“We’re really speaking to a need,” says Kevin Dedner, 45, founder of the mental health startup Hurdle. “Mission alone is not enough. You have to solve a problem.”

Dedner’s company, headquartered in Washington, D.C., pairs patients with therapists who “honor culture instead of ignoring it,” he says. He started the company three years ago, but more people turned to Hurdle after the killing of George Floyd.

In Memphis, Tenn., Erica Plybeah, 33, is focused on providing transportation. Her company, MedHaul, works with providers and patients to secure low-cost rides to get people to and from their medical appointments. Caregivers, patients or providers fill out a form on MedHaul’s website, then Plybeah’s team helps them schedule a ride.

While MedHaul is for everyone, Plybeah knows people of color, anyone with a low income and residents of rural areas are more likely to face transportation hurdles. She founded the company in 2017 after years of watching her mother take care of her grandmother, who’d had to have both legs amputated because of complications from Type 2 diabetes. They lived in the Mississippi Delta, where transportation options were scarce.

“For years, my family struggled with our transportation because my mom was her primary transporter,” Plybeah says. “Trying to schedule all of her doctor’s appointments around her work schedule was just a nightmare.”

Plybeah’s company recently received funding from Citi, the banking giant.

“I’m more than proud of her,” says Plybeah’s mother, Annie Steele. “Every step amazes me. What she is doing is going to help people for many years to come.”

Click here to read the full article on NPR.

YOUR HEALTH MATTERS: African American models wear their natural hair and talk mental health

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African American models wear their natural hair and talk mental health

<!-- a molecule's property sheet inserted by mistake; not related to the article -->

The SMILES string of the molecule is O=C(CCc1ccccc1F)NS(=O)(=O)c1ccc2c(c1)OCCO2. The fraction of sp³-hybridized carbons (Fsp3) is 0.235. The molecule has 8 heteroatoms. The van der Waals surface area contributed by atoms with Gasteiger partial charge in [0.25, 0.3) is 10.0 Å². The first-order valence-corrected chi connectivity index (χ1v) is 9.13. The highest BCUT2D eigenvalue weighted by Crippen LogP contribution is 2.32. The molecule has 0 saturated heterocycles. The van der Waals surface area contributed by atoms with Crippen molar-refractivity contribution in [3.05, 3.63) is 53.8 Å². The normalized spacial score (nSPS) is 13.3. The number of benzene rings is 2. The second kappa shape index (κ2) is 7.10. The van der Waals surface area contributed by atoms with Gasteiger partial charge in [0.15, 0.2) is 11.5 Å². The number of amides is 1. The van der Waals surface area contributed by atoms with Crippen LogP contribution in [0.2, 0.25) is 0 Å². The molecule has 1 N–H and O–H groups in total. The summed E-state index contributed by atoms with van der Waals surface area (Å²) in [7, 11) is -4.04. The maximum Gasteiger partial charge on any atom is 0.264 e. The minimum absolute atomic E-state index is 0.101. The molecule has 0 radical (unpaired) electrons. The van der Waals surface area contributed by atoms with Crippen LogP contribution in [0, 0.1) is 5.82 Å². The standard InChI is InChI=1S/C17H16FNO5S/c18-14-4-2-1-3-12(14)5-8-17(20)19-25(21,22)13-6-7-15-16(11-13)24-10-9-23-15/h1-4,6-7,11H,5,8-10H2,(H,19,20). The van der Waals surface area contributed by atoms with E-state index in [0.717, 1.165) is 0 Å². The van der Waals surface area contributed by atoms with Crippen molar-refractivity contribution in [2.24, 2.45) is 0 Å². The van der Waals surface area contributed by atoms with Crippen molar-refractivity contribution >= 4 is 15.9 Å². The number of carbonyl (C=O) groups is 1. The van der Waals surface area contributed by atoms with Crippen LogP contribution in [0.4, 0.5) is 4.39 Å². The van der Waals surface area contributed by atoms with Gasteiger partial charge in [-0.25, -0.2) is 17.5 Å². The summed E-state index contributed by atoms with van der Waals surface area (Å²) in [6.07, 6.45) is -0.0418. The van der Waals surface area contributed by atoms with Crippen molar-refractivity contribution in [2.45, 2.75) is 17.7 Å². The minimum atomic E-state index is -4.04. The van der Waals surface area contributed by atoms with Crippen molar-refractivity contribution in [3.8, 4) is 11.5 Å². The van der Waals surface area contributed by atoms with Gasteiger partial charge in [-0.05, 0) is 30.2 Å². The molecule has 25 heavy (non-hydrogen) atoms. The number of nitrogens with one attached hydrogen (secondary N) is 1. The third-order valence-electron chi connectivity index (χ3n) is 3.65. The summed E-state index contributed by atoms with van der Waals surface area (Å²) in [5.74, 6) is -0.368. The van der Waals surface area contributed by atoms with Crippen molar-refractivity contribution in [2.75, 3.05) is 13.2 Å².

By Annie Krall, WBay

“A woman’s hair is her crown” a saying which takes on a deeper meaning for black women. Wearing their natural hair for example in afros or braids is a source of cultural pride. But it sometimes invites social and professional rejection.

Some of the African American women in our community and across the country tell us heavy is the head that wears the crown in the struggle for racial equality. For black women, having access to products and stylists who know how to care for their hair and makeup can be life-changing.

“Just access to basic products sometimes can be a huge barrier to being able to feel really good about how you’re looking,” Renita Robinson the vice-president of diversity and inclusion at Prevea Health shared. “So, with African American hair there are curl patterns and you can have super curly hair. My hair is super super curly. So, when my hair was longer when it was 12 inches long, when it got wet it was probably about an inch. It curls up super tight. You have to straighten it to have it look longer.”

It’s a local problem. Trying to find a hair stylist with different textured hair can be difficult. Which is why visiting black hair stylists like Shear Images Salon in Appleton is so crucial. However, it’s not just a problem of beauty access in Northeast Wisconsin. It’s a national issue.

“I’ve been on sets where I actually came with a full afro like this, it was actually bigger, and I left with my hair straight, and it wouldn’t revert back,” model, entrepreneur, and mental health advocate Tanaye White remembered. “I’ve been on sets where the makeup artists didn’t have my foundation color and I was literally on set looking like Casper the Ghost. I’ve been on sets where I’ve had to run into the bathroom and do my makeup myself because no one knew or had what I needed.”